It was 18:05 on a Thursday and I walked out into the floral air of the concert hall foyer. The room, brimming with gold bannisters and plush carpets, was starting to fill. Tribes of classical music fans packed into the foyer, sipping champagne and pensively flicking through programs as they discussed the affairs of the day.
It was clear that music was not necessarily their primary objective, but rather making sure Mr. Smith and Mrs. Jones could see that they’re holding A Reserve tickets – a status symbol employed to demarcate the have and have mores frequently within our audience demographic. It was then I overheard an all too customary conversation between two patrons…
A: “What’s playing tonight?”
B: “Oh, Shostakovich or something, one of these new avant-garde composers that I don’t much care for”
A: “At least we’re not in the stalls like Jane and Bill, I heard he had to sell his Bentley…”
B: “How scandalous! Shall we go and stand in the member’s lounge where everyone can see?”
The entertainment industry at large is a multifaceted and ever expanding beast.
You can find arts and entertainment workers in every country of the world, working at every socio-economic level, in every religion, every race, every format and medium.
From black box puppetry theatre for 15 people to Mega-shows running for decades at thousands of people a night, from Olympic opening ceremonies to spoken word beat poetry in a tiny cafe, there are endless possibilities. With so much possibility – how do you know where you fit?
I spent a long time thinking that ‘the art’ didn’t matter to me. I could be a technician for whatever might come along – School shows? Sure! Indian Arangetram – no problem! Multi-stage music festival in a field – Why not? The event didn’t matter matter because the functionality was the same. That is, until I thought beyond the tasks at hand and dove into a new art form.
This hit home when I was the Head of Production for a state orchestra. For the first time in my career, I was applying my skills and knowledge, my experiences and passion but in an arena so different that it just didn’t compute. The priorities were the polar opposite, the reasons for working were night and day. In short, it wasn’t the right fit.
This shocked me – I’d spent my career up to this point jumping from genre to genre without a problem – why was this different? Understanding this why refined my priorities and made me understand why I do what I do.
Turning back to our patron example at the top of the story, I don’t do what I do for Patron A & B – simply to say they have tickets for what I do. I didn’t last very long in that job.
This incident alongside a few others led to a wonderful modicum of introspection for me, I’d seen things and experienced moments that didn’t feel like the right fit. The question then became what is right for me?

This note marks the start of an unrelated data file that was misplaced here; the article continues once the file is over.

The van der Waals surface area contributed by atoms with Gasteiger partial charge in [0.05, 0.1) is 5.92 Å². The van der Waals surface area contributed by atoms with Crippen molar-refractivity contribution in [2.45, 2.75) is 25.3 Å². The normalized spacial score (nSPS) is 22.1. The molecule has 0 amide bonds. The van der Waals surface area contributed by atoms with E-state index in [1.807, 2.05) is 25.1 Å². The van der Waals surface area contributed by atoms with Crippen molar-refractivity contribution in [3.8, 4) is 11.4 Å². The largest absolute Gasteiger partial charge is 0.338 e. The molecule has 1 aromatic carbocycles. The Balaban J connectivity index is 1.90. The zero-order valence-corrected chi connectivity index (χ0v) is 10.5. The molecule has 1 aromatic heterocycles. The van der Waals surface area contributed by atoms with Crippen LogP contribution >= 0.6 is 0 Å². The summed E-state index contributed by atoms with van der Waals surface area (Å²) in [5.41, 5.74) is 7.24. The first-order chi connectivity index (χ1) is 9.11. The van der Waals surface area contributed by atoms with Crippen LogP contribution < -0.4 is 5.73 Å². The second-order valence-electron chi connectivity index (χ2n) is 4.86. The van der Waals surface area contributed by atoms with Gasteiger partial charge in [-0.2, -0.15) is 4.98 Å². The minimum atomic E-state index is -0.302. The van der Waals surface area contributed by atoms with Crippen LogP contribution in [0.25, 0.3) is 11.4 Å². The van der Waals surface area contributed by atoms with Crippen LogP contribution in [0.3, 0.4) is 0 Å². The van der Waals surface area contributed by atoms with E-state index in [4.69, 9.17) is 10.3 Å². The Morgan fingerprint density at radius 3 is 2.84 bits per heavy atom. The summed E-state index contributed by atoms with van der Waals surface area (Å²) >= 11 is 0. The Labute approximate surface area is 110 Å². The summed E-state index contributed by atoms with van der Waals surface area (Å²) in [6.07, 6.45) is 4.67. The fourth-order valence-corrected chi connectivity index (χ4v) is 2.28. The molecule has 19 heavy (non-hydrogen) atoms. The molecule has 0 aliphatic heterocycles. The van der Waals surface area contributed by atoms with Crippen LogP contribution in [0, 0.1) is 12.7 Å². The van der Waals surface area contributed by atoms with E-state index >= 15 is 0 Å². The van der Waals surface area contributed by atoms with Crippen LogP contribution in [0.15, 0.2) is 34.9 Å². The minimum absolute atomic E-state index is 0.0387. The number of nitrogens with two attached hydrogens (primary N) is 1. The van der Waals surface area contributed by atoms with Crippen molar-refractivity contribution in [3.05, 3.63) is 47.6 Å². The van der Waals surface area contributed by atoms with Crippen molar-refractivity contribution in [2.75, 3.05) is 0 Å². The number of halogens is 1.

If you’re having similar thoughts or puzzled by your own fit, allow me to pose the following 5 questions:
1. Think about your favourite events – what makes them exciting/fun/exhilarating?
2. Think about your first few shows you ever worked on – what made you come back and keep working in this industry?
3. Think about the goosebumps you get on the back of your neck when a show goes just right, what specifically makes that happen?
4. What gets you out of bed every day to come to work?
5. Close your eyes and picture yourself at work: Where are you? Who else is there? What are you doing? What’s the show?
That show… the one in your mind’s eye that you crave as the example of why you love this industry and job within it… do that! Do lots of that! Never forget what it is that makes you love being part of this wonderful entertainment machine.
For what’s its worth, my answers to the above are as follows:
It’s indeed often not the art form itself but the people and the environment around it. I need to do big shows with big audiences, lots of moving parts with complex problems that need solving. I need to work with people who are amazing at what they do and love what they do as much as I do. I need to know that there’s thousands or tens of thousands of people who I’m helping experience something amazing. That first second or two as the show starts and the crowd goes wild or as that thing that’s just been done onstage is utterly unbelievable to the point where there’s an audible gasp from the crowd – that gives me those goosebumps. To get out of bed I need to do new and interesting and challenging things that make you scratch your head with wonder as to how this could ever be achieved.
Finding your fit in such a diverse and possibility filled industry is something you should evaluate regularly. Don’t become blasé and fall into a rut, don’t settle. There’s way too much cool stuff out there in the world to settle…
Cover Photo Credit: Janusz Ciechowski